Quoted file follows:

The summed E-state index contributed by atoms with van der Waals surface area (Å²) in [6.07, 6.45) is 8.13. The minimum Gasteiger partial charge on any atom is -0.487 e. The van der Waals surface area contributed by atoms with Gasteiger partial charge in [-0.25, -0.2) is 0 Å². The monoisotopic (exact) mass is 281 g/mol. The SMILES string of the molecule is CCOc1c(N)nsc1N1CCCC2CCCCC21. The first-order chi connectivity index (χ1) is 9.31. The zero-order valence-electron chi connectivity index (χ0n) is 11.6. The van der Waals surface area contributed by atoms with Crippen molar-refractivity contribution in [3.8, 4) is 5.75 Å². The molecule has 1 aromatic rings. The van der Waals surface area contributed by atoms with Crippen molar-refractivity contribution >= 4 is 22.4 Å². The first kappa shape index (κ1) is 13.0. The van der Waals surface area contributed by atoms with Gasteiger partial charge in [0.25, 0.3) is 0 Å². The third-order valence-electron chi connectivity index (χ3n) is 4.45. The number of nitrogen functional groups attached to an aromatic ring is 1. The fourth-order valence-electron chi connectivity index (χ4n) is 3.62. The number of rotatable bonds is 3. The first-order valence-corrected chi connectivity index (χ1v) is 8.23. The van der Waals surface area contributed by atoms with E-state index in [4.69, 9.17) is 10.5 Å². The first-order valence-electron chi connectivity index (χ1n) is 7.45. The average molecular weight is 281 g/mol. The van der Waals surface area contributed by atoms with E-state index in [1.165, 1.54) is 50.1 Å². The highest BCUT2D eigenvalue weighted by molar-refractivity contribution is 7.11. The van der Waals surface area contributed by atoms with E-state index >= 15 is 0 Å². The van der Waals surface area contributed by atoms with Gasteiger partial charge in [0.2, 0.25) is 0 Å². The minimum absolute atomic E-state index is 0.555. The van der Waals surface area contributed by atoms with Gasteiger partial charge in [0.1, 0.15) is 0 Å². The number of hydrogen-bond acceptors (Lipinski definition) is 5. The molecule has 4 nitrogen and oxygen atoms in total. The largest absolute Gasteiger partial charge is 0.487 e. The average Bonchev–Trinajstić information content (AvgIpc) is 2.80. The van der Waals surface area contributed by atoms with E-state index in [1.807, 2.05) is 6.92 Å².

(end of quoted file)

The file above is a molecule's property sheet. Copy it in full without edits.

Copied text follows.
The summed E-state index contributed by atoms with van der Waals surface area (Å²) in [6.07, 6.45) is 8.13. The minimum Gasteiger partial charge on any atom is -0.487 e. The van der Waals surface area contributed by atoms with Gasteiger partial charge in [-0.25, -0.2) is 0 Å². The monoisotopic (exact) mass is 281 g/mol. The SMILES string of the molecule is CCOc1c(N)nsc1N1CCCC2CCCCC21. The first-order chi connectivity index (χ1) is 9.31. The zero-order valence-electron chi connectivity index (χ0n) is 11.6. The van der Waals surface area contributed by atoms with Crippen molar-refractivity contribution in [3.8, 4) is 5.75 Å². The molecule has 1 aromatic rings. The van der Waals surface area contributed by atoms with Crippen molar-refractivity contribution >= 4 is 22.4 Å². The first kappa shape index (κ1) is 13.0. The van der Waals surface area contributed by atoms with Gasteiger partial charge in [0.25, 0.3) is 0 Å². The third-order valence-electron chi connectivity index (χ3n) is 4.45. The number of nitrogen functional groups attached to an aromatic ring is 1. The fourth-order valence-electron chi connectivity index (χ4n) is 3.62. The number of rotatable bonds is 3. The first-order valence-corrected chi connectivity index (χ1v) is 8.23. The van der Waals surface area contributed by atoms with E-state index in [4.69, 9.17) is 10.5 Å². The first-order valence-electron chi connectivity index (χ1n) is 7.45. The average molecular weight is 281 g/mol. The van der Waals surface area contributed by atoms with E-state index in [1.165, 1.54) is 50.1 Å². The highest BCUT2D eigenvalue weighted by molar-refractivity contribution is 7.11. The van der Waals surface area contributed by atoms with E-state index >= 15 is 0 Å². The van der Waals surface area contributed by atoms with Gasteiger partial charge in [0.2, 0.25) is 0 Å². The minimum absolute atomic E-state index is 0.555. The van der Waals surface area contributed by atoms with Gasteiger partial charge in [0.1, 0.15) is 0 Å². The number of hydrogen-bond acceptors (Lipinski definition) is 5. The molecule has 4 nitrogen and oxygen atoms in total. The largest absolute Gasteiger partial charge is 0.487 e. The average Bonchev–Trinajstić information content (AvgIpc) is 2.80. The van der Waals surface area contributed by atoms with E-state index in [1.807, 2.05) is 6.92 Å².